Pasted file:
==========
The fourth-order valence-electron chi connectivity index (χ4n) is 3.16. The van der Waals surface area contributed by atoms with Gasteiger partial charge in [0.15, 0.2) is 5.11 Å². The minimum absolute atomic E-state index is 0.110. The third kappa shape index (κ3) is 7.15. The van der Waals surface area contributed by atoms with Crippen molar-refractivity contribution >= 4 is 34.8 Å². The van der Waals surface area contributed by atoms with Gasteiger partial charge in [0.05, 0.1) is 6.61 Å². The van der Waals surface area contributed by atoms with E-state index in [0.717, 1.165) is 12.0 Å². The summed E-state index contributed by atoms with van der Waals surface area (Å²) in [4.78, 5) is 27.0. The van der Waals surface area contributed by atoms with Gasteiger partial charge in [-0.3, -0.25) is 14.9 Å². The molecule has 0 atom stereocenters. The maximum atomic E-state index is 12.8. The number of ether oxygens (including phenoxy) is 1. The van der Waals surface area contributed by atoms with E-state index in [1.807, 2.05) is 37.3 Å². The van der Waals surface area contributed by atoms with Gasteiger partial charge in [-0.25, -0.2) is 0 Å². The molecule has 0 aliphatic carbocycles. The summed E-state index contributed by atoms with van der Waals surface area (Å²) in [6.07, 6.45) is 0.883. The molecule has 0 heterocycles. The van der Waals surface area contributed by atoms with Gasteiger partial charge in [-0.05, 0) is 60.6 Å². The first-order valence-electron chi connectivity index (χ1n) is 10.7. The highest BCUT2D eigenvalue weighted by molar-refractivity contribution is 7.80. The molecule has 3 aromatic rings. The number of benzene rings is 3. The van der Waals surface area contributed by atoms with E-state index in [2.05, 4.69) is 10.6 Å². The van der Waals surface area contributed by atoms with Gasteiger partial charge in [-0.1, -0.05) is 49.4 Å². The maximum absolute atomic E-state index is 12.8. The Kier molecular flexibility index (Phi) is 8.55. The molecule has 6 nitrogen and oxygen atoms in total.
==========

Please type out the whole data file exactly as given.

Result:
The fourth-order valence-electron chi connectivity index (χ4n) is 3.16. The van der Waals surface area contributed by atoms with Gasteiger partial charge in [0.15, 0.2) is 5.11 Å². The minimum absolute atomic E-state index is 0.110. The third kappa shape index (κ3) is 7.15. The van der Waals surface area contributed by atoms with Crippen molar-refractivity contribution >= 4 is 34.8 Å². The van der Waals surface area contributed by atoms with Gasteiger partial charge in [0.05, 0.1) is 6.61 Å². The van der Waals surface area contributed by atoms with E-state index in [0.717, 1.165) is 12.0 Å². The summed E-state index contributed by atoms with van der Waals surface area (Å²) in [4.78, 5) is 27.0. The van der Waals surface area contributed by atoms with Gasteiger partial charge in [-0.3, -0.25) is 14.9 Å². The molecule has 0 atom stereocenters. The maximum atomic E-state index is 12.8. The number of ether oxygens (including phenoxy) is 1. The van der Waals surface area contributed by atoms with E-state index in [1.807, 2.05) is 37.3 Å². The van der Waals surface area contributed by atoms with Gasteiger partial charge in [-0.25, -0.2) is 0 Å². The molecule has 0 aliphatic carbocycles. The summed E-state index contributed by atoms with van der Waals surface area (Å²) in [6.07, 6.45) is 0.883. The molecule has 0 heterocycles. The van der Waals surface area contributed by atoms with Gasteiger partial charge in [-0.05, 0) is 60.6 Å². The first-order valence-electron chi connectivity index (χ1n) is 10.7. The highest BCUT2D eigenvalue weighted by molar-refractivity contribution is 7.80. The molecule has 3 aromatic rings. The number of benzene rings is 3. The van der Waals surface area contributed by atoms with E-state index in [2.05, 4.69) is 10.6 Å². The van der Waals surface area contributed by atoms with Gasteiger partial charge in [-0.1, -0.05) is 49.4 Å². The maximum absolute atomic E-state index is 12.8. The Kier molecular flexibility index (Phi) is 8.55. The molecule has 6 nitrogen and oxygen atoms in total.